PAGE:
In July, a Businessweek story presented five management lessons we can learn from the “Moonshot.” Although many of us remember the key moments, the history covered at the start of the article is interesting for the controversies we may have forgotten. Nevertheless, the bigger appeal for me is in what we can learn from the Apollo Moon Landing.

Have a clear objective.

Author Peter Coy tells us, “President John F. Kennedy vastly simplified NASA's job with his May 25, 1961, address to Congress committing to ‘the goal, before this decade is out, of landing a man on the moon and returning him safely to Earth.’'' That singular focus helped “NASA engineers [to keep] their heads down and their slide rules busy.” 

It’s the same in our work environments. If the project has a clear objective from the outset, the operating company, engineering company and vendor teams can all work together to accomplish the project from a technical and budget point of view.

Harness incongruence. 

NASA had several setbacks with the moon launch. But, as in all science, we learn from our mistakes. We must look at the problem from all angles and, as we know from Sherlock Holmes, it’s important to recognize: 

  • There is no benefit in jumping to conclusions.
  • Working with others to recreate events can be beneficial.
  • The need for problem-solving skills such as occasional silence or distancing and learning to discern the crucial from the incidental.

Delegate but decide. 

This is the essence of leadership. NASA spent over 90% of its budget on sub-contractors. Many of our projects are the same. You need to know when you need help. Then, the project team must have a strong leadership team in place to make the hard decisions, especially when teams are scattered across the world, have different cultures and languages, etc.  

Effectiveness over elegance. 

This is my favorite lesson. I’ve seen its truth often, especially when it comes to the PLC controls on a project. There is always the next best instrument, controller, valve, actuator, human-machine interface, etc. Every engineer wants that his or her project to incorporate the newest solutions, but sometimes a simpler control will allow the operators to manage the process more efficiently. Whether you go for effective or elegant, remember to involve the entire team to make the process safe and understandable.  

Improvise.

Coy shares many examples of how NASA and the astronauts improvised solutions.  We have all heard the phrase, “Hello Houston, we have a problem.” On our projects, we need listen to all team members to find the correct solution. Maybe we’ll improvise something that is a little beyond what we know; but this is how technology improves.

It’s amazing to think all of this was 50 years ago but these management lessons still hold true today! Now, if someone wants to share their thoughts on what we can learn from the Mets, Jets, and Knicks’ managers, I’d be happy to walk down that memory lane too!


Agile Project Teams in Engineering

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Engineering these days requires agility. We’re reconfiguring processes, and we need to be flexible with time zones, languages, accents, engineering cultures and operating philosophies. We cannot always select the people on our projects and must work with various teams to be successful.  How do we do this? McKinsey & Company insights into Agile Project Teams provides some interesting insights.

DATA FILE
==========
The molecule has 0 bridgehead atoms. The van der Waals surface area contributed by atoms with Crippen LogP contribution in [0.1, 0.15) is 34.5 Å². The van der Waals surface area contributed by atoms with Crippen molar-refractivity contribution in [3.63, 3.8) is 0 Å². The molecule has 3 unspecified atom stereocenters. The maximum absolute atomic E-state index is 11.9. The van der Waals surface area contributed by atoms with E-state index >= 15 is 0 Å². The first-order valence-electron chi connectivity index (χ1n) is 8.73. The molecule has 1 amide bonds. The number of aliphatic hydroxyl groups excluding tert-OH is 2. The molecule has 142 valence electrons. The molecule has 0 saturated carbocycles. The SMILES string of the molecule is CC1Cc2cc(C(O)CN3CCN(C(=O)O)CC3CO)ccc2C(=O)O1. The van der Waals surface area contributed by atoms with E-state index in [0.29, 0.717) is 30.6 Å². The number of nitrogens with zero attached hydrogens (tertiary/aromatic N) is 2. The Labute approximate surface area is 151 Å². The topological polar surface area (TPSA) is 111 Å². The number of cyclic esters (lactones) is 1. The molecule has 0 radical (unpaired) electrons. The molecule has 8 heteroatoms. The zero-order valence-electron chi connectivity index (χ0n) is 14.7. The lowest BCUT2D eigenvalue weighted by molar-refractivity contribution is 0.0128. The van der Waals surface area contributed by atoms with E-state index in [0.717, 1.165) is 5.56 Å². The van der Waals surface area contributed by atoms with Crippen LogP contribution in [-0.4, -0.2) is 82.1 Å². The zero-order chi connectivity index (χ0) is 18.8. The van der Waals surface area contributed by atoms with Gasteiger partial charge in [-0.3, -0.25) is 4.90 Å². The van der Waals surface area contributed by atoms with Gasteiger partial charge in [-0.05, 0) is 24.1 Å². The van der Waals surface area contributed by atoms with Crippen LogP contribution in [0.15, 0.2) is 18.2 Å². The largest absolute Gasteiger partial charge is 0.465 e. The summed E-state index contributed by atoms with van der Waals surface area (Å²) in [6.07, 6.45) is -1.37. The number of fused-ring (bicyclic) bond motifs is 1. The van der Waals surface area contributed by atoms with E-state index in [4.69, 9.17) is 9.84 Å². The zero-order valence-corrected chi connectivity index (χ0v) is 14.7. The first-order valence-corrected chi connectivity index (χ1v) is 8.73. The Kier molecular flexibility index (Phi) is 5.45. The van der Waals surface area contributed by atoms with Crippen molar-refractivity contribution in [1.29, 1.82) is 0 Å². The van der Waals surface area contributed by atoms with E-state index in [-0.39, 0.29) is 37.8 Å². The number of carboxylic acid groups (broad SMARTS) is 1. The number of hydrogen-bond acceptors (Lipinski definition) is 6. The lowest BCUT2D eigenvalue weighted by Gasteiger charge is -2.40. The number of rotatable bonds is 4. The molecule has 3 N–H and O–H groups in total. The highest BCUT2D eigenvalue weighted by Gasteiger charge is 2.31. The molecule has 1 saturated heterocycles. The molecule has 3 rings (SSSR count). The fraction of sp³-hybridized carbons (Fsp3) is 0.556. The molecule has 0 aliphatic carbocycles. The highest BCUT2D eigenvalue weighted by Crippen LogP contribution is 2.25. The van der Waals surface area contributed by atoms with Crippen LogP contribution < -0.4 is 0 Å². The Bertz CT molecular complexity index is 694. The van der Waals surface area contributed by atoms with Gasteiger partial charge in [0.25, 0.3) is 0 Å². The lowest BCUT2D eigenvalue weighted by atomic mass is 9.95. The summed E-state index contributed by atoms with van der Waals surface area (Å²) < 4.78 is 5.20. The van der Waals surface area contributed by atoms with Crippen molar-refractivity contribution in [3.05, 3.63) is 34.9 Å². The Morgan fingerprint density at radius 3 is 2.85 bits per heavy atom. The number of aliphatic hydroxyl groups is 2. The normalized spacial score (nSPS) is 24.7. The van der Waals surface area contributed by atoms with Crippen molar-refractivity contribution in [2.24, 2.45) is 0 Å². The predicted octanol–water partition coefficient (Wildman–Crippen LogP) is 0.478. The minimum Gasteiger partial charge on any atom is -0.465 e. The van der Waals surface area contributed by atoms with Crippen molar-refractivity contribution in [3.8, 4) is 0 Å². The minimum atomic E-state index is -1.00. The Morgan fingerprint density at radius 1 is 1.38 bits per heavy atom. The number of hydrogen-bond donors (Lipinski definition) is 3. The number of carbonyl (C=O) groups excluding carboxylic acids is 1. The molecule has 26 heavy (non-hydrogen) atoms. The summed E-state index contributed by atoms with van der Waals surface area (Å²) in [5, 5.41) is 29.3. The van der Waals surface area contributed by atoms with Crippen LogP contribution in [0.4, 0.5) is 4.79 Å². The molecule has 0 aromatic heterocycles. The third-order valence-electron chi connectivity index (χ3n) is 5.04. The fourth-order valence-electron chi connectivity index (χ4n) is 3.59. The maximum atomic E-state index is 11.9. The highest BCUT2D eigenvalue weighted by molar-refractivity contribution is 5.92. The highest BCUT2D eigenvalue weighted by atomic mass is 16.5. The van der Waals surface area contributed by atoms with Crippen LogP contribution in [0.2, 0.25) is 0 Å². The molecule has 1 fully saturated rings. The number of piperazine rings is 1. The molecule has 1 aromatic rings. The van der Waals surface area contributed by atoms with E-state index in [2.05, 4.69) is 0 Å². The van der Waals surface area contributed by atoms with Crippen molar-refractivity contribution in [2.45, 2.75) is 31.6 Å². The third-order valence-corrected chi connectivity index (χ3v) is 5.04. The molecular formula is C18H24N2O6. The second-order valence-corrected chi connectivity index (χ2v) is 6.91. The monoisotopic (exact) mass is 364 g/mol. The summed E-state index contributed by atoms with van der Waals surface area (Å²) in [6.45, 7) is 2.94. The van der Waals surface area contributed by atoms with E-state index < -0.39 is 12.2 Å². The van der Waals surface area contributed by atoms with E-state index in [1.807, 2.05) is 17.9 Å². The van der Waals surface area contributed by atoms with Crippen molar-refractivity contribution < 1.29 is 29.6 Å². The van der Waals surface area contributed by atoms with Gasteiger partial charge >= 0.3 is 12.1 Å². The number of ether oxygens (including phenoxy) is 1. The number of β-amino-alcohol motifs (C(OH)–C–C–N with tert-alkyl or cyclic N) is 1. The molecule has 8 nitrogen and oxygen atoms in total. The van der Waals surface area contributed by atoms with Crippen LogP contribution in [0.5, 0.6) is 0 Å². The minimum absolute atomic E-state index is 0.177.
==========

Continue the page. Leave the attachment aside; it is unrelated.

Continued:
Let’s apply their practical observations from How to Select and Develop Individuals for Successful Agile Teams: A Practical Guide to process engineering.

First, when approaching a new process problem, it’s important for everyone to understand handling ambiguity with agreeableness leads to success. This includes the engineering and operating company teams and technology suppliers.

Processes are complex; there are many choices for the design. I have one project at the moment where the solvents/solids are toxic and hazardous, the solids polymerize immediately, and the operating conditions are severe.  There are over fifteen (15) different options for the solid-liquid separation technology design.  McKinsey’s research would suggest our project team needs to work through each option while keeping the focus on a safe and acceptable solution.

The guide suggests, Agreeableness means saying “yes, and...” instead of “yes, but.” It’s not about avoiding conflict or blindly agreeing without any thinking. It’s about testing ideas while being open to feedback.

Agility in Engineering Projects

Per McKinsey’s analysis, the agile project team’s focus must be on outcomes. “Agile teams take ownership of the product they deliver. For them, pride in the product (the outcome) sits higher than pride in the work (the process): they know that the process can and will change as they review the relationship between the process and value it achieves.”

Each step in the process moves the team closer to the desired outcome to achieve the overall objective: optimum technology selection to achieve quality while meeting environmental and safety requirements.

Finally, everyone must work as a team on successful agile projects. Sometimes different agendas must be reconciled.  Neuroticism can be an obstacle: “team members need to be able to stay calm when unexpected errors and issues arise.”

Find ways to foster a cooperative spirit. Years ago, I worked on a project where the operating company implemented a program rewarding team members that came up with ideas or creative solutions and showed cost savings. In fact, our vendor team was rewarded for including a special type of dust filter to capture solids from the vacuum dryer. As you can imagine, it’s not often the operating company provides additional compensation to the vendor!

The McKinsey study concludes, “great teams do not mean technically the best people or the most experienced.” Agility serving a shared focus on the goal can make the team even better. Next time, you’re on a project, keep these points in mind. Let me know if you are successful!